Started from the bottom, now we here!

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What’s cracking ninjas?!? Today I wanted to discuss push-ups! Why you ask? Because I see folks at the gym on a daily basis banging em out with some ugly form! This happens to be one of my strongest moves, but I didn’t get here by pumping out endless reps of ugliness!

I started from the bottom now I’m here! 😉

I had a client recently who I regressed from a knees down push-up to an incline push-up because her form was not ideal. She put up a bit of a fight because she felt embarrassed that she had been reduced to this exercise. Placing her hands on an inclined surface definitely cleaned up her form exponentially and made the reps more manageable for her level!

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The point of this story is there is nothing wrong with working easier moves. I can already do a 1-arm push-up; however, this doesn’t mean that I jump right into that progression every time I train. Some days I enjoy warming up with incline and knees-down push-ups to ease into my session. Just how in weightlifting you gradually increase the weight; you don’t just start a beginner with a double-bodyweight deadlift. The same is true of Calisthenics, but since there are no actual “weights,” we just manipulate the “leverage” of our bodyweight.

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My suggestion is when you can bang out a solid 30 reps of each move: the incline push-up and the knees-down push-up then you’re ready to take on the standard push-up! If you are a beginner and 30 sounds insane, break it down into 3 sets of 10 reps! When should you start? As soon as you are through reading this blog! I sprinkle in reps anytime I feel the urge to train! This is a great way of “greasing the groove,” and progressing faster in this or other moves.

As far as form goes, a push-up is a moving plank. This means “zip up” the midline by squeezing your glutes to avoid a sagging waist. Press down through the palm of the hands and all ten fingers in order to create a strong base and help you avoid “energy leakages.” If your fingers and hands aren’t actively pressing down, then it will become increasingly difficult to achieve more repetitions. “Breathing to the beat” definitely helps me max out! I like to inhale on the descent and exhale as I push up!

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The reason why I enjoy teaching progressive Calisthenics is because there are so many ways to break down each exercise so no one is excluded! I’m talkin men, women, abuelos, y abuelas…there’s a starting point for all levels! You should never feel embarrassed or ashamed to start with Step 1! There are a ton of moves on the fringe even for me! If you feel a tad frustrated with your progress, translate that to passion, ninja! You want to get better and there is nothing wrong with that! Just because you are at the level your at, doesn’t mean your not getting stronger along the way! That should be a comforting side-effect! 😀 Keep practicing and stay true to the path! If ninja training was easy, everyone would be doing it!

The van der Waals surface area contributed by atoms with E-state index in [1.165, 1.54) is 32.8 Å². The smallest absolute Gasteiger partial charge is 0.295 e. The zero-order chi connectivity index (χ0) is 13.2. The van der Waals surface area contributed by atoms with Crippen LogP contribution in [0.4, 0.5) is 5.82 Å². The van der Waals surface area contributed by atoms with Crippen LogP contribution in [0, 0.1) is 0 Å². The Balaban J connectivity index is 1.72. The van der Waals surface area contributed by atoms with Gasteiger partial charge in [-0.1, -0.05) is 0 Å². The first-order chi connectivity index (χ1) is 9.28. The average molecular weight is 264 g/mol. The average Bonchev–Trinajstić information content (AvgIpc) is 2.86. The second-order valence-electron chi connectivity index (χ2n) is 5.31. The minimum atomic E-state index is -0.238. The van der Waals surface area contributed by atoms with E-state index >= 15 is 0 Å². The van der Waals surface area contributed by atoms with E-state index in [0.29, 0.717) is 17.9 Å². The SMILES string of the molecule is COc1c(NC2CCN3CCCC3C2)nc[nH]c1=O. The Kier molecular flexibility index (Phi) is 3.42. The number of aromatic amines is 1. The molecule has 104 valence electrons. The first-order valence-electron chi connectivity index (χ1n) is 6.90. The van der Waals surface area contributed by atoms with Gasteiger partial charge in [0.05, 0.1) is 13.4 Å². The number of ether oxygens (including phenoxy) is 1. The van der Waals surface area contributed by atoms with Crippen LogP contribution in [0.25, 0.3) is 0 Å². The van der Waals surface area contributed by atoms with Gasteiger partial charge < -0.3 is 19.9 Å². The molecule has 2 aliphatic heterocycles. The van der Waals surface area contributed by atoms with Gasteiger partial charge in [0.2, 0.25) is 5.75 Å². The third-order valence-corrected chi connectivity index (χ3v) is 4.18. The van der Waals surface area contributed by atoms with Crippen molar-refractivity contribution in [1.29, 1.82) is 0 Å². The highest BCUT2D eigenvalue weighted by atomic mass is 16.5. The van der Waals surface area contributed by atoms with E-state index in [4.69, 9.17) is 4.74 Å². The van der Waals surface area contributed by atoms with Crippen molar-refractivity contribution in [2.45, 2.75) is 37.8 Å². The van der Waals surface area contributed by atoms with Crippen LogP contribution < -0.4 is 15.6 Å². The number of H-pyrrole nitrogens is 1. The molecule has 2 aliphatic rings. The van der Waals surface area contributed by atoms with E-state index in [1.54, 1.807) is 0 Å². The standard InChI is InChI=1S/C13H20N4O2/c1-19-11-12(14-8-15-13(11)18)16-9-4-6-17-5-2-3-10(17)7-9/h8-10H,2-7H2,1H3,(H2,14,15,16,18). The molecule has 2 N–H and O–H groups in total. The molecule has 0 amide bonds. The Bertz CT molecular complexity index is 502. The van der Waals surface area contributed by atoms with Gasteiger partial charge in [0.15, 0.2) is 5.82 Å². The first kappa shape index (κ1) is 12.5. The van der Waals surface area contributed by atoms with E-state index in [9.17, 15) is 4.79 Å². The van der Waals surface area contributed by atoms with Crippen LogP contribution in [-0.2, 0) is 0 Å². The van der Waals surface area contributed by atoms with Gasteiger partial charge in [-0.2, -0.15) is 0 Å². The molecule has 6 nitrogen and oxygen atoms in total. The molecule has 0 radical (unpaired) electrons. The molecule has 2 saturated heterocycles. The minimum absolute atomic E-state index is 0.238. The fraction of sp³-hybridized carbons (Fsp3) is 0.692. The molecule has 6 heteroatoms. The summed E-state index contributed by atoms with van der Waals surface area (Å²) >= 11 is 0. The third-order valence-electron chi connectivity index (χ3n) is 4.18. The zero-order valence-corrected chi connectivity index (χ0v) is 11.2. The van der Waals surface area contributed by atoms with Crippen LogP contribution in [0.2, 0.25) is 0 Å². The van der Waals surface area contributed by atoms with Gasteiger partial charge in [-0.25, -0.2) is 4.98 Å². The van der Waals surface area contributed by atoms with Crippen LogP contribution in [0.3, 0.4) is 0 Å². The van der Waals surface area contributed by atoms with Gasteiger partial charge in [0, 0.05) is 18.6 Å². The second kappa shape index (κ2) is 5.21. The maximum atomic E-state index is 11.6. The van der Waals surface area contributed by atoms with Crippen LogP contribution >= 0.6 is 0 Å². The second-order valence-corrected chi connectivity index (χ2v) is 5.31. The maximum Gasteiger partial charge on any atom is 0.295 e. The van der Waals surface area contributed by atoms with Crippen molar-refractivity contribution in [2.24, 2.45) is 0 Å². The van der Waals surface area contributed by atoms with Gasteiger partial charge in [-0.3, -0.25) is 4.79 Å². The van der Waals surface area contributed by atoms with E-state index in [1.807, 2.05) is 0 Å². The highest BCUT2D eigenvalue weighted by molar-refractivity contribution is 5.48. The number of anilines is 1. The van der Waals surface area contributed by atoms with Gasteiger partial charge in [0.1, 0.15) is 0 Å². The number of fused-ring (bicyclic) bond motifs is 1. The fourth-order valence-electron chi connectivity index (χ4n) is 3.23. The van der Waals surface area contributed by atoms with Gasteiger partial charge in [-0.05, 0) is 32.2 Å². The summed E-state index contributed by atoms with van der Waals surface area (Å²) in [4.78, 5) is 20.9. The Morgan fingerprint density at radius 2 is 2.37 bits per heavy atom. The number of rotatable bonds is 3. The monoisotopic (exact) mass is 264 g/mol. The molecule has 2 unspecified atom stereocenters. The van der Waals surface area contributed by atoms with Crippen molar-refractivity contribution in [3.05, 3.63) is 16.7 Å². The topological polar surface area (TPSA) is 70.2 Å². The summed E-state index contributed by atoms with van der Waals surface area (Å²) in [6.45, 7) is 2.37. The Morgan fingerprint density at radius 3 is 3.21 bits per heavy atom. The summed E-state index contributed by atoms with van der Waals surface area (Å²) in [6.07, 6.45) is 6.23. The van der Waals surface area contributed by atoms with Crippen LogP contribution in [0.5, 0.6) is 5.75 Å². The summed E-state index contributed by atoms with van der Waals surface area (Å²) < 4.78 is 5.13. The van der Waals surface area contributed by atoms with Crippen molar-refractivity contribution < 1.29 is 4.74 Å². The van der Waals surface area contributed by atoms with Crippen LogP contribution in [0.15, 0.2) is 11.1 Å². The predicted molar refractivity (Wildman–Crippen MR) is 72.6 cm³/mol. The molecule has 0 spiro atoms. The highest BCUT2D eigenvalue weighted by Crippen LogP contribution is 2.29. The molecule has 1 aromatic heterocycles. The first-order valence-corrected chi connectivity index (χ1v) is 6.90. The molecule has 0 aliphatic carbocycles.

If you are interested in deepening your knowledge of Calisthenics, check out Pushing The Limits, by Al Kavadlo or Convict Conditioning by Coach Paul Wade. If you ❤ it, then definitely consider signing up for the Progressive Calisthenics certification taught by Al and Danny Kavadlo based on the Convict Conditioning curriculum!

Peace, Love, and Ninja Kicks!

-G to the Izzle

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10 Replies to “Started from the bottom, now we here!”

  1. Grace,

    Thank you for an informative, humbling, and motivating article!

    Being a calisthenics athlete for about a year and a half, I can still vividly remember my first time transitioning from weighted to body weight training.

    I was working on a cruise ship at the time, isolated from my past life and the ideologies that were imposed on me from birth, and two things changed in the way I thought about health:

    1. Is it necessary to consume the flesh and secretions of animals, as well as synthetic science experiments to be in optimal health?

    2. Is it necessary to use external weights to build a fully functional, impressively strong, and aesthetically appealing body?

    The answer to both of those questions is no, and I, as well as many others, am living proof.

    I dropped the weights and hit the internet to find out where I could learn more about body weight training (“calisthenics” was still an unknown term to me then. Lo and behold, some of the first articles, videos, and books I came across were by none other than Al Kavadlo and Coach Wade.

    After cracking open their treasure tomes of information, I saw the first progressions of movements…wall push-ups, vertical pulls, and other moves that I felt I was “too good” for.

    Then, my rational side kicked in. If I was going to build a body and mind that would provide me a life of vitality, I’m going to start from the very first step and build the best foundation possible.

    Brick by brick, I was determined to earn a life of optimal health by laying out the best foundation possible.,

    Now, over a year after calisthenics training has entered and transformed my life, I had decided a few months ago to begin including gymnastics training into my life alongside the calisthenics.

    Did I laugh at the knee push-ups? Did I ignore the assisted squats?

    Heck no.

    I learned through calisthenics that, with anything in life, building a solid, dependable, and perfect foundation through smart planning and hard work is the most important step in building a life of your design.

    And so, I start from the very beginning in everything I do to ensure I do things right for the rest of my days. That’s the invaluable lesson I learned from calisthenics.